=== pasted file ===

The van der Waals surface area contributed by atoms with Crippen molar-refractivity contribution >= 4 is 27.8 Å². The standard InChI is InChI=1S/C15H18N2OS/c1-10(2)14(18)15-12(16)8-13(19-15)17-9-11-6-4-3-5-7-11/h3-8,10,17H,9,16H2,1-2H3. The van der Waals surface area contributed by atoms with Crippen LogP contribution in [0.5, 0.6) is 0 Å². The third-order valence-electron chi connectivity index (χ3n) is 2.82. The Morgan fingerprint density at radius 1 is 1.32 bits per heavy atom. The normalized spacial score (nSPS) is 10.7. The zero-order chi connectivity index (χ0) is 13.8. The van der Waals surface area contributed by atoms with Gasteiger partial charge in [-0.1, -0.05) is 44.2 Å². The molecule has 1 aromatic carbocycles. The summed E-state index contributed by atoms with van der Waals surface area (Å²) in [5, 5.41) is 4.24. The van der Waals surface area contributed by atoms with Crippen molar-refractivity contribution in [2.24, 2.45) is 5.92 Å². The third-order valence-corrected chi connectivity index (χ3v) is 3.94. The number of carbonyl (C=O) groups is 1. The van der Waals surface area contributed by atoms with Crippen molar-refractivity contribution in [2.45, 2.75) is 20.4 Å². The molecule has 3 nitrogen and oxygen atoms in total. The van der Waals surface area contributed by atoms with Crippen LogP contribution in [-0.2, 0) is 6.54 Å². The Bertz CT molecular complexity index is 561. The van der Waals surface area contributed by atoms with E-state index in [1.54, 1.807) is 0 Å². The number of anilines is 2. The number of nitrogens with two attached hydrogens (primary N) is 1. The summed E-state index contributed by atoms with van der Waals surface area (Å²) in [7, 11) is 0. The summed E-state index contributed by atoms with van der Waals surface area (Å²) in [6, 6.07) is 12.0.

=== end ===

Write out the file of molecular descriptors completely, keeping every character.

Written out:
The van der Waals surface area contributed by atoms with Crippen molar-refractivity contribution >= 4 is 27.8 Å². The standard InChI is InChI=1S/C15H18N2OS/c1-10(2)14(18)15-12(16)8-13(19-15)17-9-11-6-4-3-5-7-11/h3-8,10,17H,9,16H2,1-2H3. The van der Waals surface area contributed by atoms with Crippen LogP contribution in [0.5, 0.6) is 0 Å². The third-order valence-electron chi connectivity index (χ3n) is 2.82. The Morgan fingerprint density at radius 1 is 1.32 bits per heavy atom. The normalized spacial score (nSPS) is 10.7. The zero-order chi connectivity index (χ0) is 13.8. The van der Waals surface area contributed by atoms with Gasteiger partial charge in [-0.1, -0.05) is 44.2 Å². The molecule has 1 aromatic carbocycles. The summed E-state index contributed by atoms with van der Waals surface area (Å²) in [5, 5.41) is 4.24. The van der Waals surface area contributed by atoms with Crippen molar-refractivity contribution in [2.24, 2.45) is 5.92 Å². The third-order valence-corrected chi connectivity index (χ3v) is 3.94. The number of carbonyl (C=O) groups is 1. The van der Waals surface area contributed by atoms with Crippen molar-refractivity contribution in [2.45, 2.75) is 20.4 Å². The molecule has 3 nitrogen and oxygen atoms in total. The van der Waals surface area contributed by atoms with Crippen LogP contribution in [-0.2, 0) is 6.54 Å². The Bertz CT molecular complexity index is 561. The van der Waals surface area contributed by atoms with E-state index in [1.54, 1.807) is 0 Å². The number of anilines is 2. The number of nitrogens with two attached hydrogens (primary N) is 1. The summed E-state index contributed by atoms with van der Waals surface area (Å²) in [7, 11) is 0. The summed E-state index contributed by atoms with van der Waals surface area (Å²) in [6, 6.07) is 12.0.